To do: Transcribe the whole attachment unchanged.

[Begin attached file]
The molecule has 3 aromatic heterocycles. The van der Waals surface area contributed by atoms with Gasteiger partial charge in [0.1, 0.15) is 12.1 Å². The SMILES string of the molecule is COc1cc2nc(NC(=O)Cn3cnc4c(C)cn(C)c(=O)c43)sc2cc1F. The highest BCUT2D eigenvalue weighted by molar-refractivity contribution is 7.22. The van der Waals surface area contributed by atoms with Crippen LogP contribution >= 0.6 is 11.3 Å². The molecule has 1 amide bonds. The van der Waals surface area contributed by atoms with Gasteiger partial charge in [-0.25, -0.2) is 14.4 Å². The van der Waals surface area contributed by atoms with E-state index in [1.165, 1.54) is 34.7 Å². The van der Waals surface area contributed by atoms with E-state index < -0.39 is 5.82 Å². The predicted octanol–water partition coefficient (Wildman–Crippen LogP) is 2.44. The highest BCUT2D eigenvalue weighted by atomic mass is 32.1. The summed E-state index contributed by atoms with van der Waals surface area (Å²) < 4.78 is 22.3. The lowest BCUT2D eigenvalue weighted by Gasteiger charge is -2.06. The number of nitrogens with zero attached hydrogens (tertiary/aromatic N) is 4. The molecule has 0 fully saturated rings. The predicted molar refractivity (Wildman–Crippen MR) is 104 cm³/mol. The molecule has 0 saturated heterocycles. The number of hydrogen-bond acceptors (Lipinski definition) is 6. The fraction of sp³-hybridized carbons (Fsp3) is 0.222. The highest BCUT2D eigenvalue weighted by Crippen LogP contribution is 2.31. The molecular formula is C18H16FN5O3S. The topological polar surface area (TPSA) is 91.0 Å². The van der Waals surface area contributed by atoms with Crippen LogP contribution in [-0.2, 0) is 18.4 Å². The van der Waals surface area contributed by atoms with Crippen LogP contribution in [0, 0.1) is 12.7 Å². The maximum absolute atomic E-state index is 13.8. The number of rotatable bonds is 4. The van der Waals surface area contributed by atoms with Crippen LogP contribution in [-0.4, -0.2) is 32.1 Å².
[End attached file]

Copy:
The molecule has 3 aromatic heterocycles. The van der Waals surface area contributed by atoms with Gasteiger partial charge in [0.1, 0.15) is 12.1 Å². The SMILES string of the molecule is COc1cc2nc(NC(=O)Cn3cnc4c(C)cn(C)c(=O)c43)sc2cc1F. The highest BCUT2D eigenvalue weighted by molar-refractivity contribution is 7.22. The van der Waals surface area contributed by atoms with Crippen LogP contribution >= 0.6 is 11.3 Å². The molecule has 1 amide bonds. The van der Waals surface area contributed by atoms with Gasteiger partial charge in [-0.25, -0.2) is 14.4 Å². The van der Waals surface area contributed by atoms with E-state index in [1.165, 1.54) is 34.7 Å². The van der Waals surface area contributed by atoms with E-state index < -0.39 is 5.82 Å². The predicted octanol–water partition coefficient (Wildman–Crippen LogP) is 2.44. The highest BCUT2D eigenvalue weighted by atomic mass is 32.1. The summed E-state index contributed by atoms with van der Waals surface area (Å²) < 4.78 is 22.3. The lowest BCUT2D eigenvalue weighted by Gasteiger charge is -2.06. The number of nitrogens with zero attached hydrogens (tertiary/aromatic N) is 4. The molecule has 0 fully saturated rings. The predicted molar refractivity (Wildman–Crippen MR) is 104 cm³/mol. The molecule has 0 saturated heterocycles. The number of hydrogen-bond acceptors (Lipinski definition) is 6. The fraction of sp³-hybridized carbons (Fsp3) is 0.222. The highest BCUT2D eigenvalue weighted by Crippen LogP contribution is 2.31. The molecular formula is C18H16FN5O3S. The topological polar surface area (TPSA) is 91.0 Å². The van der Waals surface area contributed by atoms with Crippen LogP contribution in [-0.2, 0) is 18.4 Å². The van der Waals surface area contributed by atoms with Crippen LogP contribution in [0, 0.1) is 12.7 Å². The maximum absolute atomic E-state index is 13.8. The number of rotatable bonds is 4. The van der Waals surface area contributed by atoms with Crippen LogP contribution in [-0.4, -0.2) is 32.1 Å².